Wed. Dec 1st, 2021

Public confidence in the Ottawa Police Service has declined, but a small majority of people still want to see the police budget increased, according to the results of two surveys paid for by police.

The results of the surveys – one an opinion poll measuring attitudes across the country to local police forces and the other a budget-specific survey designed to consult with Ottawa residents on next year’s police budget – were announced Thursday ahead of Monday’s Ottawa Police Services Board meeting.

The police have not yet submitted a budget proposal for 2022, but have been instructed by the board to prepare one with a zero percent increase or have justification for any proposed increases.

The budget direction comes after months of passionate requests from marginalized groups and their allies to defeat the police or at least rethink what the police should and should not do.

1,338 Ottawans surveyed on police services

“The general perception of OPS has dropped over the past year,” according to opinion polls that took a sample of Canadians over 18 years of age. The polling company Advanis collected the data and then offered it to the police, who bought it.

The study surveyed 1,338 residents of Ottawa from May to July this year and 624 from February to April 2020 as a comparator.

Last year, five percent of people thought OPS was doing a very bad job, and another five percent thought they were doing a bad job, these numbers jumped to nine and 10 percent, respectively, in 2021.

Ottawa’s respondents believe that negative assessment also applies to other police services.

Nearly half of respondents – 43 percent – either disagreed or strongly disagreed with the statement that the force “provides the same quality of service to all citizens.”

Increase budget, say 51 percent of PPP surveyors

The budget-specific consultation was an online survey that was only available through websites of either the police service or the police department.

A total of 4443 respondents responded to that survey, but only 3,200 of them answered it.

51 percent of respondents said they were in favor of increasing the budget, 26 percent said they would reduce it, 16 percent wanted to freeze it at the 2021 level and eight percent said they were unsure or had no opinion .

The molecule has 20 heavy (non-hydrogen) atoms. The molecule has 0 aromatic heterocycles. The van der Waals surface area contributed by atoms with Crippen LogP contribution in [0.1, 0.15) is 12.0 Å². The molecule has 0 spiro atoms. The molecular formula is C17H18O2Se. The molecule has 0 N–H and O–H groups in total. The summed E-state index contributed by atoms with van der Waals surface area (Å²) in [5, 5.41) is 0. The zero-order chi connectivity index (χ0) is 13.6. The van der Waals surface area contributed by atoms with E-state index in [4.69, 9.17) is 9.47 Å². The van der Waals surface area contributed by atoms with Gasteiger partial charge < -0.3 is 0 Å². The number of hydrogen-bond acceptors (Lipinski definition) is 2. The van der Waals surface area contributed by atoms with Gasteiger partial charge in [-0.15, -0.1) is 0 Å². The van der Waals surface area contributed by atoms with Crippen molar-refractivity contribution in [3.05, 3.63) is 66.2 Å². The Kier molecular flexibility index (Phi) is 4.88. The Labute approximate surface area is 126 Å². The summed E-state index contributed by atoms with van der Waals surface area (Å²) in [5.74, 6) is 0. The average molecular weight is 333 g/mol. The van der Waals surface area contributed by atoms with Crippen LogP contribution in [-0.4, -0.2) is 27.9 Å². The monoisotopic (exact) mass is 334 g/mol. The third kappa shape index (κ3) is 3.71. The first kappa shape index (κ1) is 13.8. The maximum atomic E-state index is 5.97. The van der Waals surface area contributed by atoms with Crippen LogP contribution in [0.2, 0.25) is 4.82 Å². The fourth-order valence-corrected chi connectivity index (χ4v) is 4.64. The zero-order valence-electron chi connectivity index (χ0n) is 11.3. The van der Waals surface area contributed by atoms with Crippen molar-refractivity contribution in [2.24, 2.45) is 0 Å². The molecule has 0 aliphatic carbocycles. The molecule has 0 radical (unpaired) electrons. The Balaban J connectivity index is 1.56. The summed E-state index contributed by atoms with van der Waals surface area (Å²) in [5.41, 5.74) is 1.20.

More than half of respondents – 53 percent – also wanted to increase the number of police officers in the city.

Marginalized groups, younger respondents, and people with higher education status were more likely to support reducing the police budget and number of officers.

A meeting was held in downtown Ottawa on October 20, 2020 following the not guilty verdict in the manslaughter case against Ottawa Police Art. Daniel Montsion. He had been accused of killing Abdirahman Abdi, a 37-year-old black man, in 2016. (Justin Tang / Canadian Press)

A large majority of respondents – 73 percent – said they want to see some responsibilities shifted away from the police to other community services, where support is highest among marginalized groups.

Respondents said their highest priorities for the service and the police board created an “alternative model for responding to mental health”, implementing local police, dealing with violence against women, setting up and maintaining a youth strategy and monitoring road safety.

This survey also showed that satisfaction with the overall quality of policing has declined.

Removes ‘bad apples’

Confidence and satisfaction ratings were lower among Native and South Asian respondents, but it was the only place that showed significant differences.

“The majority of respondents in the survey in each race / ethnicity category preferred an increase in the number of officers, an increase in the PPP budget, and shifting some responsibility for answering social questions from PPPs to community services.”

The budget survey also asked people how confidence in the Ottawa police could be strengthened. More than 2,000 people responded.

The main themes that emerged were to increase police presence or visibility, focus on local police and neighborhood teams, and ensure that the number of officers is appropriate as the city grows.

“OPS must address the perceived lack of transparency, integrity and provide reasonable and respectful service that demonstrates prudence and prudent use of force,” according to the results.

Investigators also said it was important for the force to increase the consequences of misdemeanor and weed out “bad apples” by “firing or suspending unpaid OPS members who commit crime / misdemeanor.”

Ottawa Police Chief Peter Sloly joins a panel to discuss a traffic stop data report in Ottawa on Wednesday, November 20, 2019. (Fred Chartrand / Canadian Press)

In a statement issued on Thursday, Police Chief Peter Sloly said: “We have heard the calls for change, which include the need to work more effectively with our community partners on integrated and / or alternative answers to social issues, especially when it comes to mental health. health and addiction calls. “

He said the force’s budget proposal for 2022 “will address these important societal and membership issues, ensure ongoing investment in justice, diversity and inclusion, while taking into account the security and well-being of society in a growing city.”

The police board is ready to receive the results of the hearings on Monday.

The service is scheduled to present its draft budget on 3 November.

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